What does Obadiah 1:10 mean?
ESV: Because of the violence done to your brother Jacob, shame shall cover you, and you shall be cut off forever.
NIV: Because of the violence against your brother Jacob, you will be covered with shame; you will be destroyed forever.
NASB: 'Because of violence to your brother Jacob, Shame will cover you, And you will be eliminated forever.
CSB: You will be covered with shame and destroyed forever because of violence done to your brother Jacob.
NLT: 'Because of the violence you did to your close relatives in Israel, you will be filled with shame and destroyed forever.
KJV: For thy violence against thy brother Jacob shame shall cover thee, and thou shalt be cut off for ever.
NKJV: “For violence against your brother Jacob, Shame shall cover you, And you shall be cut off forever.
Verse Commentary:
The first recorded murder in the Bible is that of Abel, killed by his brother Cain (Genesis 4:8–16). Violence is immoral; violence against one's family is even worse. The nations of Edom and Israel were descended from two brothers. Esau's descendants became the Edomites, Jacob's became the Israelites. Over the centuries, Edom continued to torment Israel. Instead of acting as a "brother" nation, they acted as their enemies. Even when Israel was fleeing Egypt, Edom persecuted them (Numbers 20:20–21).

The worst example of this occurred just before the writing of Obadiah's prophecy. When Israel was attacked by Babylon in 587 BC, Edom did not step in to help. At first, they simply sat by and watched. Then, they helped to capture fleeing refugees and participated in the looting of Jerusalem.

This verse prophesies both shame and ruin for Edom. The ruin would eventually come when Edom was routed and driven from their homes. What was left of Esau's nation was eventually obliterated by the Roman Empire. The shame came in how that destruction occurred: overconfident Edom was ambushed by their own allies. The "wisdom" of Edom failed to protect them from attack.
Verse Context:
Obadiah 1:10–14 describes why God is about to bring judgment on Edom. The Edomites were children of Esau, the brother of Jacob, who was the father of the nation of Israel. Rather than acting as a ''brother'' nation, Edom constantly harassed and provoked Israel. Eventually, when Israel was attacked by a foreign nation, Edom joined in the looting. They even mocked the Jewish people in their pain, and helped the invaders capture refugees. These crimes are described from a unique perspective, as if the prophet is watching the events happen, and warning Edom not to continue.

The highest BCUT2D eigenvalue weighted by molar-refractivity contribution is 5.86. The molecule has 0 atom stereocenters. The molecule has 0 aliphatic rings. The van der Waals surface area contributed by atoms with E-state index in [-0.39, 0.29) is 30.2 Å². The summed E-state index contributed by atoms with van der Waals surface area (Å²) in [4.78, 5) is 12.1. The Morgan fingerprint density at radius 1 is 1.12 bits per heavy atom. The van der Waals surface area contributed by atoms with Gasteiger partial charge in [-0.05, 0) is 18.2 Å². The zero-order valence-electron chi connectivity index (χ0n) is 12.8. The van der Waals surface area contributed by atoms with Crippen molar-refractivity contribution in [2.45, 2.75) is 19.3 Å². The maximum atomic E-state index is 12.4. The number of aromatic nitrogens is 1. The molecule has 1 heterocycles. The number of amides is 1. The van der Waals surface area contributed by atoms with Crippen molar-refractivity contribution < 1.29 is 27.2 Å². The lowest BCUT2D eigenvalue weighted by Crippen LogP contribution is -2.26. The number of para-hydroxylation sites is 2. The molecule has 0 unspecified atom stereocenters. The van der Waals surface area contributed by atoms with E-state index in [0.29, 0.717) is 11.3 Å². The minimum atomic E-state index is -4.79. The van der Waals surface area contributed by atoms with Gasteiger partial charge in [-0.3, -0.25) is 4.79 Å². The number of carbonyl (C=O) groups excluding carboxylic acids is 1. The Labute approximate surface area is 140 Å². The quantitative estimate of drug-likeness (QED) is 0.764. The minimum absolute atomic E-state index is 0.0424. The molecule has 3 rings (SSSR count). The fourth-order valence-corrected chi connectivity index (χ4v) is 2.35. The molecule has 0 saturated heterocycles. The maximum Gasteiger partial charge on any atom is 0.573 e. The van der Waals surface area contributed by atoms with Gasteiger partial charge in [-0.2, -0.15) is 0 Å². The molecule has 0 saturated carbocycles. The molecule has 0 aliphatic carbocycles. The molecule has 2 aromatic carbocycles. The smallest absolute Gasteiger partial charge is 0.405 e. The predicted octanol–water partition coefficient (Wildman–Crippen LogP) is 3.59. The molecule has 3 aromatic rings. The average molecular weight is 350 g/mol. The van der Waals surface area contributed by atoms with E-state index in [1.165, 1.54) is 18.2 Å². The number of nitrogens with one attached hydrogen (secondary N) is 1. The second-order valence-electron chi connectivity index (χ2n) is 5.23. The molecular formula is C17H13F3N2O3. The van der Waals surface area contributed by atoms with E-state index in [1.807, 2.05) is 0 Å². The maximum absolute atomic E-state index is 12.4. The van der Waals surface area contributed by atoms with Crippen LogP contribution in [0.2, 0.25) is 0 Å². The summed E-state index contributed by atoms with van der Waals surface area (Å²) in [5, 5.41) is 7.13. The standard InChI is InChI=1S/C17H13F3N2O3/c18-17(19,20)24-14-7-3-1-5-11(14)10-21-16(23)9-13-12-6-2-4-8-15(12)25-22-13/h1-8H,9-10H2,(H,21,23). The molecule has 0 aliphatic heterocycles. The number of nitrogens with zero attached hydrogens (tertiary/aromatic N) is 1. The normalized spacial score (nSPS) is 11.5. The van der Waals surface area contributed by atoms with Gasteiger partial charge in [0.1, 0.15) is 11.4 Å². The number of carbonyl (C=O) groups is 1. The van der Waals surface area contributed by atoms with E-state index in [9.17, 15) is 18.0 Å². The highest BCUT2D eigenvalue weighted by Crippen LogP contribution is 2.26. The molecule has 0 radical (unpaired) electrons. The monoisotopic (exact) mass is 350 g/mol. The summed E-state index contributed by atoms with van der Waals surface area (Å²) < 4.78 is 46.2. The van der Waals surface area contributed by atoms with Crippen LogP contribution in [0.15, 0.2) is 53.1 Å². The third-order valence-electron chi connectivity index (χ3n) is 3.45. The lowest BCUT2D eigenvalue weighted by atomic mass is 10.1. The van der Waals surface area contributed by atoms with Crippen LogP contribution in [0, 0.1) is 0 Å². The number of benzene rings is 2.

Chapter Summary:
The nation of Edom grew from Esau, the brother of Jacob. Jacob would later be re-named ''Israel.'' Despite being so closely related, Israel had few long-term enemies as spiteful as the Edomites. In the short prophecy given by Obadiah, Edom is warned of God's judgment. Edom is particularly condemned for aiding Israel's enemies in a time of war. This warning is extended to all nations that reject God: judgment for your sin is coming, but God will be merciful to those who obey Him.
Chapter Context:
Obadiah is the shortest book in the Old Testament, with only one chapter of 21 verses. In just a few words, it delivers a warning of judgment on Edom, one of Israel's oldest enemies. This passage also warns every nation that defies God that there will be a reckoning. The end of Obadiah's prophecy involves the division of land during the end times.
Book Summary:
Obadiah is an excellent introduction to Old Testament prophecy. In just 21 verses, it covers all of the typical contents found in the prophets. Themes of wrongdoing, imminent judgment, God's mercy, and His restoration are all found in this short book. Reading Obadiah is somewhat like reading the dust jacket of a much larger novel. Obadiah is also interesting in that it is not addressed to Israel, but to the nation of Edom.
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